CHICAGO (Oct. 28) – For the first time since becoming president, Donald Trump flew into the Windy City early on this Monday morning, At noontime, he'd be hosting more than 200 wealthy donors at a fundraising luncheon. Where? At the Trump Tower, of course – his own luxury hotel, located along the Chicago River in downtown Chicago.
Across the river, a throng of protesters was gathering, poised to greet – or more accurately, object to – the president's arrival. Angry chants, unsubtle signs, ironic taunts, and unfettered animosity awaited the leader of the free world, though he was hardly likely to see any of the scathing expressions of displeasure from the boisterous gathering.
Shortly before the announced 11:30 starting time, another crowd was marching toward Trump Tower from a separate protest held half a mile south, focusing specifically on immigration issues.
As we approached the area of the primary rally, a string of protesters appeared, marching north on Michigan Avenue toward the hotel. Evidently, the immigration activists had left their gathering spot and were parading on their own, to meet up with those who went directly to the Trump Tower location.
Signs, whether handwritten on cardboard or professionally created, are an integral part of nearly every political demonstation. Rather than duplicate or modify those that had appeared at previous events over the past three years, creative activitsts had clearly been busy coming up with new ones:
"Make America Great Again. Deport Trump."
"The Fake President"
"Kremlin Employee of the Month (handwritter with several simulated Russian letters)
"Immigrants are welcome here," said a sign prepared by the Illinois Coalition for Immigration and Refugee Rights (ICIRR)," but NOT Trump."
Two sign-wielding ladies were dressed in black, wearing pointed "witch" hats that recalled the "hunts" of several centuries ago. Not to mention the angry assertions of "witch hunt" presented by the current resident of the White House.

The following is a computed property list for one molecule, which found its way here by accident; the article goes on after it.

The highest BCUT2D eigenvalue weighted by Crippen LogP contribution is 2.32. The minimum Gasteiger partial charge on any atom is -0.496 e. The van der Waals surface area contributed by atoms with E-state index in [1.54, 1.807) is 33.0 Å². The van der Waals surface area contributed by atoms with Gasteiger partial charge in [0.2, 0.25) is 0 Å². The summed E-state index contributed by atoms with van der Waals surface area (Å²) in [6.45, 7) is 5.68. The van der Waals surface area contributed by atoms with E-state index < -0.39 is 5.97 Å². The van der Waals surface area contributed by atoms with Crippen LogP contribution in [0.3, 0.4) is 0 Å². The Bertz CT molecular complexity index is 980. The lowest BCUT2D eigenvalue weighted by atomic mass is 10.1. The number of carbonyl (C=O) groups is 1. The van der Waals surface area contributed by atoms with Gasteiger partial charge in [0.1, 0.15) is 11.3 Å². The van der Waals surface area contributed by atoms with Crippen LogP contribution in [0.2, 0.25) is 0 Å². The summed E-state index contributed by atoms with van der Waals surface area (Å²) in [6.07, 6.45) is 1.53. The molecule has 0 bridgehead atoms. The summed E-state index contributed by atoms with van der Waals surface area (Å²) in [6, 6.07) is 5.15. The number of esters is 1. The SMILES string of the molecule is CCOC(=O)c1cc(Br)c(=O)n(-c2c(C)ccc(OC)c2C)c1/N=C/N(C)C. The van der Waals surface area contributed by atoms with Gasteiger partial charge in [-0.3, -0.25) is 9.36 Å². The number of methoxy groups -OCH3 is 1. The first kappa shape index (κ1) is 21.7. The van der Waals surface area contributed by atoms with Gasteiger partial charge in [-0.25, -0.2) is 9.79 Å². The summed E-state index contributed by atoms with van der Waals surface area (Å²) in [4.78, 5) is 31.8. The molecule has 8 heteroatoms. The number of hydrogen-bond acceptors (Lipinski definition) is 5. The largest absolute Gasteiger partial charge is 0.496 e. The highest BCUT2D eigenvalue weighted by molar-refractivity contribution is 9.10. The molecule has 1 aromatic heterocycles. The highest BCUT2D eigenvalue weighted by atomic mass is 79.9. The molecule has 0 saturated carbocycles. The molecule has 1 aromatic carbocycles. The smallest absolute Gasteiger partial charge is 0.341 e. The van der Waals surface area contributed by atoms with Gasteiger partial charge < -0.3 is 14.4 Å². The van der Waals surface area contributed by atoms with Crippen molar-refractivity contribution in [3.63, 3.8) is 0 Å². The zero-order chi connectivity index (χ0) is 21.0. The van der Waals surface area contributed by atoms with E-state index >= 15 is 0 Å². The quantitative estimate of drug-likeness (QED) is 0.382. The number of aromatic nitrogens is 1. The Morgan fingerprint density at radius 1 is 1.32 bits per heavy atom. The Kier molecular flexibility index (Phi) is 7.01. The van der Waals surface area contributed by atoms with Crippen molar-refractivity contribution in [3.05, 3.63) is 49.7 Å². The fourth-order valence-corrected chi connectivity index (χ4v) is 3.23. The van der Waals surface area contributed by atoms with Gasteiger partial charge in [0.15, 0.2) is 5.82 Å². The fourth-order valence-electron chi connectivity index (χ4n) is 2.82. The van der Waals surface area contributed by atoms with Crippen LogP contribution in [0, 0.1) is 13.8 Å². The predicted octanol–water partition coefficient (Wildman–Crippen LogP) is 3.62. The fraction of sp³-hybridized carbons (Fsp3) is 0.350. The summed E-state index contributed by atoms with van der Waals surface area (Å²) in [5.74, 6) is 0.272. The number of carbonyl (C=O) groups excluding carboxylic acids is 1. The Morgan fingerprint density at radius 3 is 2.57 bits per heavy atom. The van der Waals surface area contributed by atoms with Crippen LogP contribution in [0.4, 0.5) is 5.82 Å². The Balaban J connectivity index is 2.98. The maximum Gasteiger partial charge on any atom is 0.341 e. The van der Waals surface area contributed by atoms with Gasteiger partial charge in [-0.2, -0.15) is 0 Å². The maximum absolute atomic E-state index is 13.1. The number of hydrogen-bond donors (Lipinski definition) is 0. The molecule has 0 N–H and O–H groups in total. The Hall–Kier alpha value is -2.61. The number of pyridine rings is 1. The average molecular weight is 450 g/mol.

Chants erupted periodically, some uttered by many of those present, others emanating from a smaller group. "The people, united," one declared, "will never be divided."
"Ain't no power like the power of the people," cried one group of chanters who weren't worried about grammatical precision, "cuz the power of the people don't stop."
Some signs couldn't be simpler or more direct:
"Worst President Ever"
"Trump Is In Violation of the Constitution and Human Decency"
"No To Family Separation"
Participants had been encouraged to make noise, drawing a gaggle of amateur drummers and what one observer called a sousaphone. Musical skills might have been marginal, but was greatly outweighed by enthusiasm.
Quite a few protesters blew on tiny whistles. Rather than simply inject more noise into the demonstration, they could easily be assumed to suggest the "whistleblower" of the White House, who has made threatening allegations about Donald Trump's misdeeds in office.
Throughout the demonstration, no one could ignore the Trump Tower looming above the Chicago River, its gigantic "TRUMP" lettering serving as an ever-present reminder of the reason why protest rallies have been – and will continue to be – necessary.
Counting crowd size is both an art and a mathematical technique. Estimates sometimes disagree sharply. Finding a suitable vantage point from which to roughly "count" a crowed is often difficult, if not impossible.
Tirekicking Today estimated the crowd at less than 1,000; the Chicago Sun-Times newspaper figured "more than 1,000." The New York Times reported "thousands."
One local TV station claimed that 6,000 protesters were in attendance. Unless a few thousand anti-Trumpers were hidden among the high-rise buildings across from Trump Tower, that estimate seems wildly exaggerated.
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Text and photos by James M. Flammang